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自相矛盾

Contradiction - Maodun
read in Chinese by Shao Danni




The story of Maodun is the story of an idiom. The full idiom is 自相矛盾 zìxiāng máodùn. Literally, 自相 zìxiāng means the two objects belong to the same person, 矛 máo is a spear or lance, and 盾 dùn is a shield. As an idiom it means to contradict oneself, contradictory, paradoxical, inconsistent. It was shortened over time to 矛盾 máodùn and became a word that means contradiction or conflicting views. It can also be used as an adjective - contradictory. Chinese has thousands of idioms, as does English. One type of Chinese idiom takes the form of 3 or 4 character combinations and is called 成语 chéngyǔ. Some idioms are self-explanatory, but most require some background to understand the meaning. Just as the English "pig in a poke" has to be understood by knowing what a "poke" is, and why you would ever want to put a pig in one, and what would be wrong with doing so! However, many native English speakers use the idiom properly without ever reflecting on any of those questions. Here's another English example: fit to be tied. It means the person is angry or upset, but originally meant that they were in an uncontrollable mental state and needed a straitjacket. You can use an idiom properly without knowing its origin.

Don't worry too much about idioms, especially formal idioms. As a student of a new language focus on the acquisition of an expanded vocabulary that will let you express yourself without idioms. Add idioms to your vocabulary as you encounter them. That said, there are many books and Internet sites that collect idioms and tell the stories behind them. The Chinese 成语 chéngyǔ are particularly entertaining because they often give insight into history and poetry. Chinese school children study 成语 extensively. There are Internet sites to help kids learn to use them properly in sentences. Since the context can shade the meaning of an idiom, that is quite a challenge. Many 成语 are only found in literature and formal writing, using them in colloquial speech would only cause confusion and get you a blank stare.

So, why should you read the story? Good question. I wrote the story of Maodun for beginning-intermediate (second semester) students of Chinese. I wanted some traditional Chinese tales to use and this is one that a friend told me. I wrote it in English and then Feng Xie translated it into Chinese. The sentence structure and vocabulary are suited to the student who has had a semester or two of Chinese. You won't know all of the vocabulary, but there is a dictionary included. The story can be used in several ways: 1) As a reading exercise to increase your vocabulary; 2) As a listening exercise, to speed your comprehension; and 3) As a speaking exercise to quicken your tongue. Reading needs no explanation. As a listening exercise, you should make sure that you can hear and understand the individual phrases of the story. Associate the meaning with the characters. The P and E buttons to the right will let you quickly check your comprehension. Your goal is to be able to understand the story as spoken. You can play the whole story by clicking on 14. Finally, speaking Chinese with expression, with the proper pauses between phrases, and the emphasis on the correct words takes lots of practice. Your tongue needs to twist and flip at just the right moment to wend its way from zhè gè to dōngxi. 这个东西 is said in a breath. Just as What is the matter? becomes Wa s maer? in English, common phrases in Chinese get slurred and softened. In this story, most of the words are enunciated because we targeted it for intermediate students. The companion story, A Magical Painting, is suitable for advanced students. If you listen to it you won't be able to hear some of the words, although a native speaker, or rather listener, hears them clearly. To give your mouth a calisthenics workout, learn to say the story of maodun with expression. Listen to where Shao Danni pauses, raises her voice, and softens the tone. Try to imitate it, but slow it down. Most important, understand it as you speak it. Picture what the words mean, not the English translation. When you say 矛 máo, see a spear. I put a spear point there for your convenience!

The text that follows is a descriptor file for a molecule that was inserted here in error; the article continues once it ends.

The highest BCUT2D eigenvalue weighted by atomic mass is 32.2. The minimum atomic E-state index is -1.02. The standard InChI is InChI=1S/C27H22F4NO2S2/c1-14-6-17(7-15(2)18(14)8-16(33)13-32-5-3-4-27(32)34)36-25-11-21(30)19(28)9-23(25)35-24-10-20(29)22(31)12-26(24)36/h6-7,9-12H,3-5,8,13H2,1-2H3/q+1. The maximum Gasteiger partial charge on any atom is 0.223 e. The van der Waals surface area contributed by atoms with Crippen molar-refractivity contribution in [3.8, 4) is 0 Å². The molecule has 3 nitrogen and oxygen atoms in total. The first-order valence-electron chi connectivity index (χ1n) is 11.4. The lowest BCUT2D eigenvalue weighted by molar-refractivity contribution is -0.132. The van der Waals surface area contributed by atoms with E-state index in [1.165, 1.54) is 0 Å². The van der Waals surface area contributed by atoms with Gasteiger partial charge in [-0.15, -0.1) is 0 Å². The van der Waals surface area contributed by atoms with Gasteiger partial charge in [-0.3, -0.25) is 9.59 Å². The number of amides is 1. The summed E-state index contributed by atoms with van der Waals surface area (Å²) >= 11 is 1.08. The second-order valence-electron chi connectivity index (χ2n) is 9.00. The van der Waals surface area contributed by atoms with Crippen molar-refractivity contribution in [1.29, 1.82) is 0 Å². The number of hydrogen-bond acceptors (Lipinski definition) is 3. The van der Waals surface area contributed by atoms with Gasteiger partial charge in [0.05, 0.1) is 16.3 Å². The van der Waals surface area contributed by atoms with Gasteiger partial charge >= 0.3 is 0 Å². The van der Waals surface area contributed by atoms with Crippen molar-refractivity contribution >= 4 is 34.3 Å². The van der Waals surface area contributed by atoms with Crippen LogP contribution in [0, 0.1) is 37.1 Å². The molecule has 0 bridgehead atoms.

Shao Danni has been on the faculty of Beijing University of Technology, and has served as Dean at the English school of the Capital Normal University. She authored and coauthored several books on English language learning, and has been co-author on Chinese-English dictionaries. She has taught Chinese to people just like you in both the United States and in Australia. Her passion is travel both in China and around the world.

To get around, just click the numbers on the control bar. Click the Chinese characters in the text to hear short phrases and sentences. The P and E on the right will show you pinyin and English - you can either move your mouse or click to see the Chinese characters to make comparisons. The dictionary begins at 7. Once you have mastered the vocabulary, you can listen to the complete story by clicking section 14.



Ting - Chinese English Study Center >> Games and Stories >> Contradiction: Maodun.




http://hua.umf.maine.edu/Chinese/games/stories/Chinese/maodun_ds.html

Last update: July 2012

(c) Marilyn Shea, 2012